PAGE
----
Lewis suggested his opponent's desire to aggressively address the perceived threat of global warming by shifting rapidly away from fossil fuels could also further endanger the Northland's economy.
"But I am not going to sacrifice the Iron Range and industrial jobs and reliance on fossil fuels at Enbridge for 'the Green New Deal.' Those jobs come first," he said. "We can do both. We can mitigate the modest changes without destroying the economy, like the Paris plan was going to do, and like their plans would do."
In response, Smith said: "I'm talking about finding opportunities for us to address the changing climate in ways that create opportunities, create jobs here in Minnesota and all over the country. I want to see us with a manufacturing strategy here in Minnesota that is moving forward, being at the forefront of a clean energy future and creating jobs here in America and in Minnesota. That's what we can do. But not if we just ignore it and sort of bury our heads in the sand and pretend that it's not happening."
Lewis interjected: "There's a cost to these things, senator, and you're not talking about the cost."
Smith responded: "I'm talking about the opportunity, and I think if we focus on the opportunity, we'll figure out how we can create jobs and create opportunity and that's what this is all about."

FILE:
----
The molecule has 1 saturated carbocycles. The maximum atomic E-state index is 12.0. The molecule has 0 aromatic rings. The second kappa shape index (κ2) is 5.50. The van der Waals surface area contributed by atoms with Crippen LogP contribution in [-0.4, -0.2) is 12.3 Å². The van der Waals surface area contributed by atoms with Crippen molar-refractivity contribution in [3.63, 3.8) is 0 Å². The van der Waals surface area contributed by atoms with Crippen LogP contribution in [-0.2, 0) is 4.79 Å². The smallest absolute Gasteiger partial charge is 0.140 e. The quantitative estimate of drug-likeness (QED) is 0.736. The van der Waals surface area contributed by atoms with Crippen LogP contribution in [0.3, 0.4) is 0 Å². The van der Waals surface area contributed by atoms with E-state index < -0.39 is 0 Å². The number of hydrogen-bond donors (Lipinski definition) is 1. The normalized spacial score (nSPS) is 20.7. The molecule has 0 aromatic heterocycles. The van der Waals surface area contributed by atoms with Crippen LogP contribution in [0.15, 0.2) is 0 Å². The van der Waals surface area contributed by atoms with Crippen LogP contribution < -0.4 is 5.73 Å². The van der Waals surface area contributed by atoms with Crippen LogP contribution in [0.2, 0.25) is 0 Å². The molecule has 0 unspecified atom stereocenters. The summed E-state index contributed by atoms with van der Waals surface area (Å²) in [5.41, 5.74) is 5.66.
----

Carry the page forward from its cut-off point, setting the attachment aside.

"And that's why environmentalists are opposed to Enbridge," Smith said.
Regarding recent calls for reform after a number of high-profile deaths of Black people at the hands of police, Smith spoke in favor of those efforts.
"I think there are common-sense things we can do to improve policing and improve public safety in this country. And I start with legislation that I've been strongly supporting in the United States Senate: Let's ban chokeholds. Let's ban these no-knock warrants that resulted in the killing, the murder of Breonna Taylor in her very own bed. Let's figure out a way — we know the way — to hold police officers accountable when they use excessive force and they violate people's civil rights," she said.
Smith also suggested police could be paired with social workers or other professionals to address situations that require a mental health response rather than a forceful presence.
Lewis called the notion of defunding police or replacing officers with social workers "ridiculous."
"Who are you going to call when someone's robbing you? Dr. Phil?" he asked.
Contrary to her opponent's accusations, Smith said she's not in favor of defunding police departments.
"Once again, the former congressman is trying to scare people. He's trying to confuse the issue. And I just want to be really clear," she said. "I think we can improve the way policing and law enforcement and the way public safety happens in our country. I don't think we should be afraid to look at what we could do better."
Lewis took issue with Smith, saying: "The fact is the police feel they're being undercut. I'm going to back the blue, and I don't think they're going to get the same — well, they haven't gotten the same — level of support from the Minneapolis City Council, (Rep.) Ilhan Omar and, in my view, Tina Smith."